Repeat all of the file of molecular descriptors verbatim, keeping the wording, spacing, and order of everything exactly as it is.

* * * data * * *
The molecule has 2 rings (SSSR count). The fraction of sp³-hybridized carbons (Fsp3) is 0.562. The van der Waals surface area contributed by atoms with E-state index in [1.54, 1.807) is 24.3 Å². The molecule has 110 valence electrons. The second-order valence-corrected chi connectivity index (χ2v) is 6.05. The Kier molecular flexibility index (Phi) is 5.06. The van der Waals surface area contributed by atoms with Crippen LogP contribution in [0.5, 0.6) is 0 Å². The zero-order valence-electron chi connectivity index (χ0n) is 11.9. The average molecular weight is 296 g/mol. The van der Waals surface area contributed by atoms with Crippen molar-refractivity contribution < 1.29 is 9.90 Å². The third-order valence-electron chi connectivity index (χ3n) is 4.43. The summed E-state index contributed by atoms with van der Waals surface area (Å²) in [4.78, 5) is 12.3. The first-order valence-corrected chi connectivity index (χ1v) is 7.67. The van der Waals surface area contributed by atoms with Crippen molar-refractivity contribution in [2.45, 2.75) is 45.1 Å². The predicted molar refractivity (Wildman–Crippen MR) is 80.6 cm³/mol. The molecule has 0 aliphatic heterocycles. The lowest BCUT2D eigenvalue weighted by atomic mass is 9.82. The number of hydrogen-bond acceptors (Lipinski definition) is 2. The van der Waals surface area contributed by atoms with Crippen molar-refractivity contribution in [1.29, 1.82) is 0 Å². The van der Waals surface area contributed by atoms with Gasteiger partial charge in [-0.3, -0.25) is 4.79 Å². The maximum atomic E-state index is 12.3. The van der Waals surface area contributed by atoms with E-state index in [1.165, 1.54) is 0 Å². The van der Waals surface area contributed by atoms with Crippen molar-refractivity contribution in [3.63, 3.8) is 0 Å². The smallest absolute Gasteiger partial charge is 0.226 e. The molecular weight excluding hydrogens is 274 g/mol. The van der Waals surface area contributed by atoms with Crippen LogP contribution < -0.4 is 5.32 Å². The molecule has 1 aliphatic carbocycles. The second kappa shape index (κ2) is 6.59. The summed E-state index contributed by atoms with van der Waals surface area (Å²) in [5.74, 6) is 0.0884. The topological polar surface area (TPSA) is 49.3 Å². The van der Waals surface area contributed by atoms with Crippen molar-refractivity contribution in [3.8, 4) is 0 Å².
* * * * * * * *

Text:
The molecule has 2 rings (SSSR count). The fraction of sp³-hybridized carbons (Fsp3) is 0.562. The van der Waals surface area contributed by atoms with E-state index in [1.54, 1.807) is 24.3 Å². The molecule has 110 valence electrons. The second-order valence-corrected chi connectivity index (χ2v) is 6.05. The Kier molecular flexibility index (Phi) is 5.06. The van der Waals surface area contributed by atoms with Crippen LogP contribution in [0.5, 0.6) is 0 Å². The zero-order valence-electron chi connectivity index (χ0n) is 11.9. The average molecular weight is 296 g/mol. The van der Waals surface area contributed by atoms with Crippen molar-refractivity contribution < 1.29 is 9.90 Å². The third-order valence-electron chi connectivity index (χ3n) is 4.43. The summed E-state index contributed by atoms with van der Waals surface area (Å²) in [4.78, 5) is 12.3. The first-order valence-corrected chi connectivity index (χ1v) is 7.67. The van der Waals surface area contributed by atoms with Crippen molar-refractivity contribution in [2.45, 2.75) is 45.1 Å². The predicted molar refractivity (Wildman–Crippen MR) is 80.6 cm³/mol. The molecule has 0 aliphatic heterocycles. The lowest BCUT2D eigenvalue weighted by atomic mass is 9.82. The number of hydrogen-bond acceptors (Lipinski definition) is 2. The van der Waals surface area contributed by atoms with Crippen molar-refractivity contribution in [1.29, 1.82) is 0 Å². The van der Waals surface area contributed by atoms with Gasteiger partial charge in [-0.3, -0.25) is 4.79 Å². The maximum atomic E-state index is 12.3. The van der Waals surface area contributed by atoms with E-state index in [1.165, 1.54) is 0 Å². The van der Waals surface area contributed by atoms with Crippen molar-refractivity contribution in [3.63, 3.8) is 0 Å². The smallest absolute Gasteiger partial charge is 0.226 e. The molecular weight excluding hydrogens is 274 g/mol. The van der Waals surface area contributed by atoms with Crippen LogP contribution < -0.4 is 5.32 Å². The molecule has 1 aliphatic carbocycles. The second kappa shape index (κ2) is 6.59. The summed E-state index contributed by atoms with van der Waals surface area (Å²) in [5.74, 6) is 0.0884. The topological polar surface area (TPSA) is 49.3 Å². The van der Waals surface area contributed by atoms with Crippen molar-refractivity contribution in [3.8, 4) is 0 Å².